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The effects of brands and country of origin on consumers' buying intention in Saudi Arabia

Al-Rajhi, Khalid Sulaiman (2008) The effects of brands and country of origin on consumers' buying intention in Saudi Arabia. PhD thesis, University of Glasgow.

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Abstract

The Country of Origin (COO) and branded product are concepts that have been studied widely in social science. This is manifested in the movement and progress of studies related to these concepts from simple to sophisticated and in-depth ones. However, previous studies still have many limitations and have recommended further research in this field. Among these limitations is the restricted geographical spread of study areas, as most of the previous COO studies have been conducted in the United States, Canada, and other developed countries. Another gap in the extant COO literature is the scarcity of food product studies, as most of the COO studies have concerned durable goods such as cars, T.V. sets, appliances, etc. The food product studies found are rarely related to the effect of COO on buying intention or consumer perception; hence, a study of the effect of COO and branded product on food products is an addition to the literature. Moreover, previous COO research suffers from an inadequate assessment of the reliability and validity of the widely used measurement scales. Adapted scales for COO, branded product and brand parity that fit the culture and the research product have been developed specifically for this research. These scales are reasonably valid and reliable. A process for scale adaptation has been developed using a qualitative approach; this process can be followed in any similar studies in future. An attempt is made to address these limitations in this study, which examines how Saudis, as Muslim consumers, use the Country of Origin (COO) and branded product cues in their buying intention decisions and how their socioeconomic characteristics, ethnocentrism and perceptions about brand parity affect their perception of COO and branded product. Based on a thorough literature review, an analytical model that depicts the different relationships between the research constructs and the research hypotheses has been developed. A complementary qualitative and quantitive approach has been used in this research, and the outcome of combining the two methods has strengthened the reliability of the research findings. The process of combining the two methods has been proven to be a prudent decision, as the use of only one of these methods may have resulted in misleading findings. A qualitative approach, including an exploratory study and focus groups, has been used to gain an in-depth understanding of the different dimensions of the theoretical concepts of the research and to discover which of the variables can conceptualize each of them in the Saudi setting. This process has assisted in adapting the construct scales that were developed in a different setting, as using the scales in the Saudi culture without adaptation was inappropriate. Therefore, the qualitative approach was a prerequisite for this research. A quantitative approach (survey) has been used as the research approach after developing appropriate scales for each construct and putting them together in a well-designed questionnaire. The instrument was pre-tested and found to be appropriate. The data was collected in Saudi Arabia from two purposive quota sub-samples of 400 women in each sub-sample; the respondents were women who regularly buy the research product (chicken). A wide range of statistical analysis techniques was used. These techniques include descriptive statistics, correlation, regression and ANOVA. Regarding the overall objective of this study to explore the effects of Saudi consumers’ perception about country of origin and branded product on their buying intention, the study results reveal that the political, cultural, and religious dimensions have a significant effect on consumers’ buying intention for chicken from most of the countries under consideration, whereas the economic and technological dimensions play a very minor role in influencing consumers’ chicken buying intention. This is exactly opposite to the situation with durable goods, such as automobiles, where the technological and economical dimensions play an important role in influencing consumers’ buying intention. These findings prove the importance of the effect of the product category, as different product categories will have different effects on how consumers perceive the COO. This study mainly focues on consumers’ perceptions towards whole chicken , as it is normal form of purchase in the Saudi market. Furthermore, the study results show that the respondents’ perception about all the dimensions of the branded product have no effect on their buying intention of those brands in the case of seven out of the eight countries under consideration. The weak effect of the different dimensions of the branded product concept on the consumers’ buying intention of chicken branded product might be attributed to the minor emphasis on and limited use of the branded product as information cue in the consumers’ buying decision in the case of the chicken as a fast-moving food product. The product category again proves its importance in this research; the weak effect of brands on the buying intention of chicken as the research product shows that the brand effect may be high or low depending on the product category. It has been found that brand parity does not exist in the case of branded chicken and is not significally correlated with branded product construct, which may explain the scarcity of such studies in the literature. Ethnocentrism was proven to have an effect on the Saudi female consumers' buying intention, which means that Saudi women may buy a local product even if they perceive that an imported product is of better quality. In addition, it has been proven that various demographic factors may explain the differences in consumer perception of COO. Thus, the conclusion is reached that the importance of each of the COO dimensions and the branded product as an information cue in influencing buying decision depends on the type of product. The research has conceptualisation and methodological contributions that reflect the importance of this study. The conceptualisation contributions are, firstly, the COO conceptualisation, which has been adapted to include the cultural and religious dimensions in order to be appropriate to the study area (Saudi Arabia) and the research product and, secondly, the branded product, which has been conceptualised to include the brand as a person and the brand as a product. The third contribution is that the research has studied the joint effect of COO and brand simultaneously. The final contribution is the conceptualisation of brand parity, which has been dealt with in this study in a different manner than in previous studies. The methodological contributions are: a) the use of the focus group data collection technique in a conservative society, in this case Saudi Arabia, and b) the process of adapting the scales for this study, which represents a significant contribution that may be useful to other researchers. The study’s main policy and empirical implication is the recognition of the differing effects of COO of different countries for Saudi consumers, and the differing effects of COO dimensions. This proves the importance of studying different countries and different products in order to find the real effect of the COO and its implication for policy makers' decisions. Nevertheless, the study has certain limitations. Among these is the fact that the scales used for COO have relatively low reliability and the conceptualisation of COO requires improvement. The scarcity of food product studies in Saudi Arabia restricted the arguments that could be used to compare and support the study findings. The limited study of the religious effect is another limitation. The difficulty the researcher experienced in gaining access to the executives during the preliminary exploratory study also placed certain limitations on the results. The final limitation was related to the difficulty of conducting the focus group in such a conservative country, particularly when the participants were women, as was the case in this research. Suggestions are made for further studies that could enrich the literature in this area. These are, firstly, that the differential relevance and importance of the different dimensions of the COO and branded product constructs for different products and different consumers’ require further examination. Secondly, methodologically, more comprehensive analytical models could be used and, lastly, a full re-modelling of the research model utilised in this study is suggested.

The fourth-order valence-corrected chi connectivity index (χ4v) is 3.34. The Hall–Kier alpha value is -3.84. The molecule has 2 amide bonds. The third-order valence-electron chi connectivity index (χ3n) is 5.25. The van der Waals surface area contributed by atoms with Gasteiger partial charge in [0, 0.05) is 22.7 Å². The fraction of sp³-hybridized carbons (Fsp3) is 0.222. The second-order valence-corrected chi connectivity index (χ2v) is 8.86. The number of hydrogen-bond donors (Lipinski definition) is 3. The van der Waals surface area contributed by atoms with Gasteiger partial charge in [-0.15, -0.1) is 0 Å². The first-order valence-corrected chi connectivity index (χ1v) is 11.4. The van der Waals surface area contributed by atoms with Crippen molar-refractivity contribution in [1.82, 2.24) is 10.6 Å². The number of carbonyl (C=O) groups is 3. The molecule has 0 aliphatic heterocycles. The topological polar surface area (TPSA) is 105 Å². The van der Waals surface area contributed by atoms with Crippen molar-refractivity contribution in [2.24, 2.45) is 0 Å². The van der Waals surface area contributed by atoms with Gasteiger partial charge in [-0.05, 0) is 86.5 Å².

Item Type: Thesis (PhD)
Qualification Level: Doctoral
Keywords: Country of Origin, Branded product, Buying Intention, Saudi Arabia
Subjects: H Social Sciences > HF Commerce
H Social Sciences > HC Economic History and Conditions
Colleges/Schools: College of Social Sciences > Adam Smith Business School > Management
Supervisor's Name: Jones, Prof. Marian
Date of Award: 2008
Depositing User: Dr. Khalid Alrajhi
Unique ID: glathesis:2008-597
Copyright: Copyright of this thesis is held by the author.
Date Deposited: 23 Feb 2009
Last Modified: 10 Dec 2012 13:20
URI: http://theses.gla.ac.uk/id/eprint/597